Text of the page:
Municipal Courts

Municipal courts, sometimes called “city courts,” hear cases involving violations of municipal ordinances.  Most often, these courts hear speeding tickets and other traffic violations. However, these courts also hear codes violations such as dogs running loose, high grass or other violations of city ordinances that seek to ensure the public safety and welfare. 

While generally, a municipal court can impose a fine of up to $50 (Fifty Dollars) plus court costs for violations, in some instances, these courts can impose a civil penalty of up to $500 (Five Hundred Dollars). The officials of a municipal court are the municipal judge and the municipal court clerk, who may both be appointed by the city’s governing body, or in some instances, one or both may be required to be elected.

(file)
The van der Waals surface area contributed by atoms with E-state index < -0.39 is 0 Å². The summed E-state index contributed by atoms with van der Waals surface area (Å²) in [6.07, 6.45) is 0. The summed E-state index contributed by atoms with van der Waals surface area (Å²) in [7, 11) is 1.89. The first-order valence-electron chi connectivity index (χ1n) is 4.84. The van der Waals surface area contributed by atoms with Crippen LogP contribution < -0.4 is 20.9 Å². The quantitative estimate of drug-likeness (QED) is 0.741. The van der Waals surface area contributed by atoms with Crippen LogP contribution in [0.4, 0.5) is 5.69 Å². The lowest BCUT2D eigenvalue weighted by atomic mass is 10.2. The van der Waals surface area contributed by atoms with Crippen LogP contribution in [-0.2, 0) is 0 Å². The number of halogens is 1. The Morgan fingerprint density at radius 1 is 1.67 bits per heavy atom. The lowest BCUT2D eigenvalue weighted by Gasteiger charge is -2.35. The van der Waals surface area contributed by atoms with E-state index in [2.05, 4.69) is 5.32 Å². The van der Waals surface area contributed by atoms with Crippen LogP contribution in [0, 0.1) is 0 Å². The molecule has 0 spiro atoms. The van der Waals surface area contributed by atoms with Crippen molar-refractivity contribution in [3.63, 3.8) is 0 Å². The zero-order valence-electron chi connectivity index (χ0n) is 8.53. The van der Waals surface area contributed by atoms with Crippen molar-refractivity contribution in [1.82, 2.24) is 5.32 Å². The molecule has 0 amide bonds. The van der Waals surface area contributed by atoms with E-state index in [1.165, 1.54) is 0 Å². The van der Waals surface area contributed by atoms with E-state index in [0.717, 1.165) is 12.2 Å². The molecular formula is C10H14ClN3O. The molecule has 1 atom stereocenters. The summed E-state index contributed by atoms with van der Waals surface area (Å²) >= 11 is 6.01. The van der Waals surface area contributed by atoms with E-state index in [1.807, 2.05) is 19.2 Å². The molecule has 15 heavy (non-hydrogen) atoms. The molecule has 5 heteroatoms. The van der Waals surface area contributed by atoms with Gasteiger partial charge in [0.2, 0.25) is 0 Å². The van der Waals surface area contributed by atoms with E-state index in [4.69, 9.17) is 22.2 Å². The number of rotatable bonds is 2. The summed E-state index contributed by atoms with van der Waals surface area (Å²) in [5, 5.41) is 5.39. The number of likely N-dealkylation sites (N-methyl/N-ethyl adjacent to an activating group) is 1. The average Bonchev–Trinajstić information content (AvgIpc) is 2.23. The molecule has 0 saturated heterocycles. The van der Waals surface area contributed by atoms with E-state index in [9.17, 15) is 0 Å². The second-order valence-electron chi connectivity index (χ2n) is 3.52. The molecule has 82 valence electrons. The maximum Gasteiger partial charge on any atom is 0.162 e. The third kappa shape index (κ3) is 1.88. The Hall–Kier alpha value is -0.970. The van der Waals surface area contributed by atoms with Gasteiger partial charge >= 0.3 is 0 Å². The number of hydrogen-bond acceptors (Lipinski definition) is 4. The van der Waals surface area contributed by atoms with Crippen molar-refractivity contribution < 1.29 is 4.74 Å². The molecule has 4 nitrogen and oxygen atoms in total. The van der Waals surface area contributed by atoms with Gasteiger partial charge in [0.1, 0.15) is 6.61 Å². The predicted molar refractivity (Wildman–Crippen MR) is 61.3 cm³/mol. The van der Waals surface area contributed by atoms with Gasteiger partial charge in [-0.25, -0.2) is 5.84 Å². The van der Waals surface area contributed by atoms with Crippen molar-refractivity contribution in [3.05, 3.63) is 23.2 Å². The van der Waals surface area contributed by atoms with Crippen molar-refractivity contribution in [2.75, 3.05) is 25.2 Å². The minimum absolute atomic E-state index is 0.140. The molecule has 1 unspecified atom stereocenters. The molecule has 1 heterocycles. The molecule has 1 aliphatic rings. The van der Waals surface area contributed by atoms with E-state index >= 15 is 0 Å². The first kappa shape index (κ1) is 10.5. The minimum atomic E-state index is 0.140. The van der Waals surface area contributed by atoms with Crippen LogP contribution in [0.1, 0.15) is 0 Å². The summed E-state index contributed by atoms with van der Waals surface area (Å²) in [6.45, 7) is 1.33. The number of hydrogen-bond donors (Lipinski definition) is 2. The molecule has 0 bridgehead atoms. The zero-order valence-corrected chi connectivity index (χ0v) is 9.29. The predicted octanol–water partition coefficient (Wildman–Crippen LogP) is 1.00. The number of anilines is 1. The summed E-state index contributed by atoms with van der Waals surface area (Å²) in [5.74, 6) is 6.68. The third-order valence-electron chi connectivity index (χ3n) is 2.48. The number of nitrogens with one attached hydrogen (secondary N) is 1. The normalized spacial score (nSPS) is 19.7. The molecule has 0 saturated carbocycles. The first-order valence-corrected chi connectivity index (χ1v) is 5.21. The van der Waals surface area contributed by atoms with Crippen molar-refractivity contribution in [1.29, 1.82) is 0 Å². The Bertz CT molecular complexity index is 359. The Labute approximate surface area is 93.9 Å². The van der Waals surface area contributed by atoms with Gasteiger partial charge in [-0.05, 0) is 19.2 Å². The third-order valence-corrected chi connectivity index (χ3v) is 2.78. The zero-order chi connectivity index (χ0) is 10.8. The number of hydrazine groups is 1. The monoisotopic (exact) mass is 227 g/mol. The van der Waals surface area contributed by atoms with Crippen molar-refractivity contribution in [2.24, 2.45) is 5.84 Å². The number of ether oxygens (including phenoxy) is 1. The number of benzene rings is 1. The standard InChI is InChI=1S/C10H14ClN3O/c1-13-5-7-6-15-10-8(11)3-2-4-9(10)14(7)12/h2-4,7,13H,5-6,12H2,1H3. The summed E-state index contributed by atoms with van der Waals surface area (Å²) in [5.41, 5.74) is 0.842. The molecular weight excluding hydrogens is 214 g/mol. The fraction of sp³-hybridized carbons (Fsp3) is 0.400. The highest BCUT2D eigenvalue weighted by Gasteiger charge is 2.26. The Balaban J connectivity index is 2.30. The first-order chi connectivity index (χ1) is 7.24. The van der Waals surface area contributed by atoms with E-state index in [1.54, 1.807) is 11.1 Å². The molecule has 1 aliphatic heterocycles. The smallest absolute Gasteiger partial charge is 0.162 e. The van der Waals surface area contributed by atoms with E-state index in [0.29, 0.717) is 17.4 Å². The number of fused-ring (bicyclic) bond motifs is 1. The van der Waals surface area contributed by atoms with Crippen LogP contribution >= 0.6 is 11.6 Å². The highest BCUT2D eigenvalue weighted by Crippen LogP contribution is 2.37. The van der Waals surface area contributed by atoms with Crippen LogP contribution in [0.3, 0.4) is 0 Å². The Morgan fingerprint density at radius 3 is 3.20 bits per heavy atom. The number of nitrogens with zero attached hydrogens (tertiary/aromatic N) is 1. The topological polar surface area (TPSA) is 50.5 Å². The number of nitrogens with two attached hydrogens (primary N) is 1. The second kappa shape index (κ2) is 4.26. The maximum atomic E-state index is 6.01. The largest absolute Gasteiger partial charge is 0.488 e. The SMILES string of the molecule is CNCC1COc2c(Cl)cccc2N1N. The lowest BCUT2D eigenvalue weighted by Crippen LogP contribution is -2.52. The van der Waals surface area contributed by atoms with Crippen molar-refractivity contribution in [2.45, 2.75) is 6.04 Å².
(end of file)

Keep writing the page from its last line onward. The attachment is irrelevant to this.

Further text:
November 27, 2023

The Board of Judicial Conduct has issued a public reprimand of Municipal Judge John Rosson. Read the reprimand…

September 01, 2022

Tennessee jurists from Mountain City to Memphis, from Supreme Court justices to general sessions judges, began new eight-year judicial terms today, September 1, 2022. The…

November 17, 2021
Judge Lanning P. Wynn is retiring after 43 years of service to the Sevierville Municipal Court, as the city’s first and only judge. “I started in December of 1979. I was…
November 16, 2021

Chattanooga City Judge Sherry Paty received the Sharon G. Lee Award of Excellence at the 2021 Tennessee Municipal Judges Conference.

The award is presented each year…


The National Judicial College has announced release of several CDL/CMV webcasts.
The webcasts, sponsored by the Federal Motor Carrier Safety Administration,
focus on issues related to “masking” of offenses on CDL driving records. View the webcasts.